White Seed follows the journey of the settlers of the Lost Colony, the third group sent to the Americas by Sir Walter Raleigh, as they fight to survive on what is now the North Carolina coast. But who would be daring, or desperate, enough to abandon his or her homeland, England, for the wilds of the Virginia Colony?

Maggie Hagger, a simple Irish girl running from a terrible deed, seeks indentured passage as a means of escape from the faceless man who pursues her. Accepted as a maidservant for Governor John White’s pregnant daughter Eleanor Dare, Maggie has no idea that she may be trading one death sentence for another. Thomas and Lionel, her erstwhile companions, flee from similarly unsavory fates in England, while others, like the greedy Portuguese captain Simon Fernandes, seek only the opportunity to take what fortune they can from the Natives or fat Spanish ships. As for Governor White, he plans to live out his days peacefully in the tranquil Chesapeake, where the Natives are friendly and the land is mild. But all these hopes are dashed when they are put ashore in Roanoke.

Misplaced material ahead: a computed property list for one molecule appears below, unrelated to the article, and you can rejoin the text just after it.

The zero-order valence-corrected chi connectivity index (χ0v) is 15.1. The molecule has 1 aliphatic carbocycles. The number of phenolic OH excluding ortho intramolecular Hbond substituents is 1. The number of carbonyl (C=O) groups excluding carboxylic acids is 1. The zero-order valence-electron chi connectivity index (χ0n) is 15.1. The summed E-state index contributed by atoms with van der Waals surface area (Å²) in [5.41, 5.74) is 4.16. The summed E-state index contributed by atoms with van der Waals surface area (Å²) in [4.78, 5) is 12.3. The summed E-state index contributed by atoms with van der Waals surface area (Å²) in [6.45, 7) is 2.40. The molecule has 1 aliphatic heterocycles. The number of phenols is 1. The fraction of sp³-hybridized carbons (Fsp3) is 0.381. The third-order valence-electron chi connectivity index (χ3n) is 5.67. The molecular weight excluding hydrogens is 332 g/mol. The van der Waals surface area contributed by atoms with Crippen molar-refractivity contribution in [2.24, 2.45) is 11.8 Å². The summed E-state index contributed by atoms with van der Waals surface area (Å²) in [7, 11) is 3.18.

There, a bellicose chieftain, Powhatan, has already determined that he will capture and kill any English who return to his land. He is especially reliant on Towaye, the spy he instructed to be captured before the last English returned to their native land. Now Towaye is back with these new settlers, although he finds himself under the watchful eye of Manteo, a Native loyal to the English who raised him from a child in this interpretation of the tale. But Powhatan isn’t the settlers’ only problem. When John White returns to England for supplies, conditions begin to deteriorate, and soon Maggie, Thomas, Manteo, and others find themselves fighting not one, but two enemies: the angry Natives…and their own soldiers.

Readers will enjoy this fast-paced, epic account of the Lost Colony’s still-unknown fate, and will find the author’s artistic choices to be interesting deviations from accepted research and other fictional versions.

Check the availability of this title in the UNC-Chapel Hill Library’s catalog.

 

2 Comments

Filed under 2000-2009, 2009, Clayton, Paul, Coast, Dare, Historical

Mary Kay Andrews. Summer Rental. New York: St. Martin’s Press, 2011.

Ellis, Julia, and Dorie have seen each other through everything since kindergarten. Now, even though they’re miles apart and all grown up, they still get together once a year to be girls together. This year, they’ve chosen scenic Nags Head, North Carolina as the destination for their reunion. And they need it more than ever. Ellis has just been fired, Dorie is having marital problems, and Julia finds herself at a crossroads in her career. All three hope that Ebbtide, the scenic-sounding beach house they’ve rented for a month from the kindly Mr. Culpepper, will provide solace for their sore hearts.